Delaying bedtimes ‘can help youngsters sleep’

Using "bedtime fading" techniques can ensure children get enough sleep without the need for an afternoon siesta.

Using “bedtime fading” techniques can ensure children get enough sleep without the need for an afternoon siesta.

Parents have been advised to push back bedtimes for youngsters when trying to coax them off needing afternoon naps.

Speaking to the Washington Post, Judith A Owens, an associate professor of paediatrics at Brown University, explained how often completely removing naps can leave little ones overtired.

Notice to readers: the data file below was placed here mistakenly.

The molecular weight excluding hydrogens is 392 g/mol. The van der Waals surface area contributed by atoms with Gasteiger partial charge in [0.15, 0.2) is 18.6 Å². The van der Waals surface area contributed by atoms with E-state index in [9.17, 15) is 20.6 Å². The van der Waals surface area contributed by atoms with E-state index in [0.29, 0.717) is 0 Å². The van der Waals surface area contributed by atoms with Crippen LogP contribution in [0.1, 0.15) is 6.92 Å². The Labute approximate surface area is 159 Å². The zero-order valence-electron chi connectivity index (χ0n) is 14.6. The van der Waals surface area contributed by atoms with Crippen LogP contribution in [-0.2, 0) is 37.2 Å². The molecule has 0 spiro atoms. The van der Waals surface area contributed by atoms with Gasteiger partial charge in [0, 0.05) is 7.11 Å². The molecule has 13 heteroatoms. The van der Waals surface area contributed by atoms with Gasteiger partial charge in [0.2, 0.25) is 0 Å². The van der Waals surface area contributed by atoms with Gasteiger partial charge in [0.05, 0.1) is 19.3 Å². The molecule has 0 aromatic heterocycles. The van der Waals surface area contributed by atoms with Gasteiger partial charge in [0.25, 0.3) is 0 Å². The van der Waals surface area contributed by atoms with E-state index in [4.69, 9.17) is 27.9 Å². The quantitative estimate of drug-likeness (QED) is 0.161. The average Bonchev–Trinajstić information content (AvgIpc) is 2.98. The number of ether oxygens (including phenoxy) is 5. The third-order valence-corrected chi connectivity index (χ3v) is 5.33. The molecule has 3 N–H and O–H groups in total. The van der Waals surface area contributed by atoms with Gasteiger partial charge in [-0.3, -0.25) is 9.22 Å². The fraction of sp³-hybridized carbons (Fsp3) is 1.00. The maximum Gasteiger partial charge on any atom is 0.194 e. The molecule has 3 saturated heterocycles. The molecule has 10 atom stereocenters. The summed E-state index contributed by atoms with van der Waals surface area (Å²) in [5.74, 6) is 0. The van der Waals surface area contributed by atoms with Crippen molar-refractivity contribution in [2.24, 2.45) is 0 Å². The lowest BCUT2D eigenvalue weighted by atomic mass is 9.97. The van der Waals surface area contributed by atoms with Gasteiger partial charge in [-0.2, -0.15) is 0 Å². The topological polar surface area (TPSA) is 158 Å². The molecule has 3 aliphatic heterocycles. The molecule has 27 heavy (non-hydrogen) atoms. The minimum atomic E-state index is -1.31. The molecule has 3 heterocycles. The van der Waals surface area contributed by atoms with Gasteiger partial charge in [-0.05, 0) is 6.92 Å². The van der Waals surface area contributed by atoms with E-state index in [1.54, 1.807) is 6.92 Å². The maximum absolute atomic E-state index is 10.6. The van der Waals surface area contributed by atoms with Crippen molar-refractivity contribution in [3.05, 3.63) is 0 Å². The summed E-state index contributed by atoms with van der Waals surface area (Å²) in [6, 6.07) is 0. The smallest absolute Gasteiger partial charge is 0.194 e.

Instead, she suggested using a technique called “bedtime fading”, which can slowly phase out the need for afternoon slumber, while ensuring children get enough rest.

“If skipping the nap leaves them cranky in the early evening, one option is to delay bedtime so they are actually tired when they go to bed,” Professor Owens advised.

This way, once youngsters are used to the idea of staying awake throughout the day, adults can then return the sleeping time to normal, so their offspring stay in bed all night without disruptions.

For those concerned about older children who constantly wake in the night, boston.com’s agony aunt suggested parents discuss with the child what is causing them to struggle to drift off.

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